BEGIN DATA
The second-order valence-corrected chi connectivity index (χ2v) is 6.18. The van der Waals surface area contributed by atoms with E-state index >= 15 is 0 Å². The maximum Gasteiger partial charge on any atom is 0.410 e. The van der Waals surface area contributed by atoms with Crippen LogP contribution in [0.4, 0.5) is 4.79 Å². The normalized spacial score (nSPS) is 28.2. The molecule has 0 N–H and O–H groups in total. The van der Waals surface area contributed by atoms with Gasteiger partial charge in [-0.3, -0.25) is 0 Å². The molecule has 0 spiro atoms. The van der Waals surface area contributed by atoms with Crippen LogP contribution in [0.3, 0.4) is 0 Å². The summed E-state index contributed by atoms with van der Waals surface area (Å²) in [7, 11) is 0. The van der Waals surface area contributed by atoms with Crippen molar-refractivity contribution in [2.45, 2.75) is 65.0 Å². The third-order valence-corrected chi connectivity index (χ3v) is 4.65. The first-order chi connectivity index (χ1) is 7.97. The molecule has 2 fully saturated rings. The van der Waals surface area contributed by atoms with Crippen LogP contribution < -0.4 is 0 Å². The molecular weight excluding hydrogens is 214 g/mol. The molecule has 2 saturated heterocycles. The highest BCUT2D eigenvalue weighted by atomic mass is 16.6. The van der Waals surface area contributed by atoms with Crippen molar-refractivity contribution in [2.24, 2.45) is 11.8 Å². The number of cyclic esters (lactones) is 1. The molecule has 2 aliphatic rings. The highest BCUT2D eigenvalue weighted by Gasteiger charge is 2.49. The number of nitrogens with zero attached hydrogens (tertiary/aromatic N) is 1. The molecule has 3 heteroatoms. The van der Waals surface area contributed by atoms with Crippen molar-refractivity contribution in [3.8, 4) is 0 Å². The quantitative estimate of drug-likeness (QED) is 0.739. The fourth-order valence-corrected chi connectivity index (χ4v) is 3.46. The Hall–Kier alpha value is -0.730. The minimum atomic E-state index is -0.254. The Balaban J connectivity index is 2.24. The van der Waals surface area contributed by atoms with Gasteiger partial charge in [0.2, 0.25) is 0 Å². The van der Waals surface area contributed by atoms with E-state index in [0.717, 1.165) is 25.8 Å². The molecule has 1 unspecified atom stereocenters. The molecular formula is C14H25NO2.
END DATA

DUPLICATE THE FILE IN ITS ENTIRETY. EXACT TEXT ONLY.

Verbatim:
The second-order valence-corrected chi connectivity index (χ2v) is 6.18. The van der Waals surface area contributed by atoms with E-state index >= 15 is 0 Å². The maximum Gasteiger partial charge on any atom is 0.410 e. The van der Waals surface area contributed by atoms with Crippen LogP contribution in [0.4, 0.5) is 4.79 Å². The normalized spacial score (nSPS) is 28.2. The molecule has 0 N–H and O–H groups in total. The van der Waals surface area contributed by atoms with Gasteiger partial charge in [-0.3, -0.25) is 0 Å². The molecule has 0 spiro atoms. The van der Waals surface area contributed by atoms with Crippen LogP contribution in [0.3, 0.4) is 0 Å². The summed E-state index contributed by atoms with van der Waals surface area (Å²) in [7, 11) is 0. The van der Waals surface area contributed by atoms with Crippen molar-refractivity contribution in [2.45, 2.75) is 65.0 Å². The third-order valence-corrected chi connectivity index (χ3v) is 4.65. The first-order chi connectivity index (χ1) is 7.97. The molecule has 2 fully saturated rings. The van der Waals surface area contributed by atoms with Crippen LogP contribution < -0.4 is 0 Å². The molecular weight excluding hydrogens is 214 g/mol. The molecule has 2 saturated heterocycles. The highest BCUT2D eigenvalue weighted by atomic mass is 16.6. The van der Waals surface area contributed by atoms with Crippen molar-refractivity contribution in [2.24, 2.45) is 11.8 Å². The number of cyclic esters (lactones) is 1. The molecule has 2 aliphatic rings. The highest BCUT2D eigenvalue weighted by Gasteiger charge is 2.49. The number of nitrogens with zero attached hydrogens (tertiary/aromatic N) is 1. The molecule has 3 heteroatoms. The van der Waals surface area contributed by atoms with Crippen molar-refractivity contribution in [3.8, 4) is 0 Å². The quantitative estimate of drug-likeness (QED) is 0.739. The fourth-order valence-corrected chi connectivity index (χ4v) is 3.46. The Hall–Kier alpha value is -0.730. The minimum atomic E-state index is -0.254. The Balaban J connectivity index is 2.24. The van der Waals surface area contributed by atoms with Gasteiger partial charge in [0.2, 0.25) is 0 Å². The van der Waals surface area contributed by atoms with E-state index in [0.717, 1.165) is 25.8 Å². The molecule has 1 unspecified atom stereocenters. The molecular formula is C14H25NO2.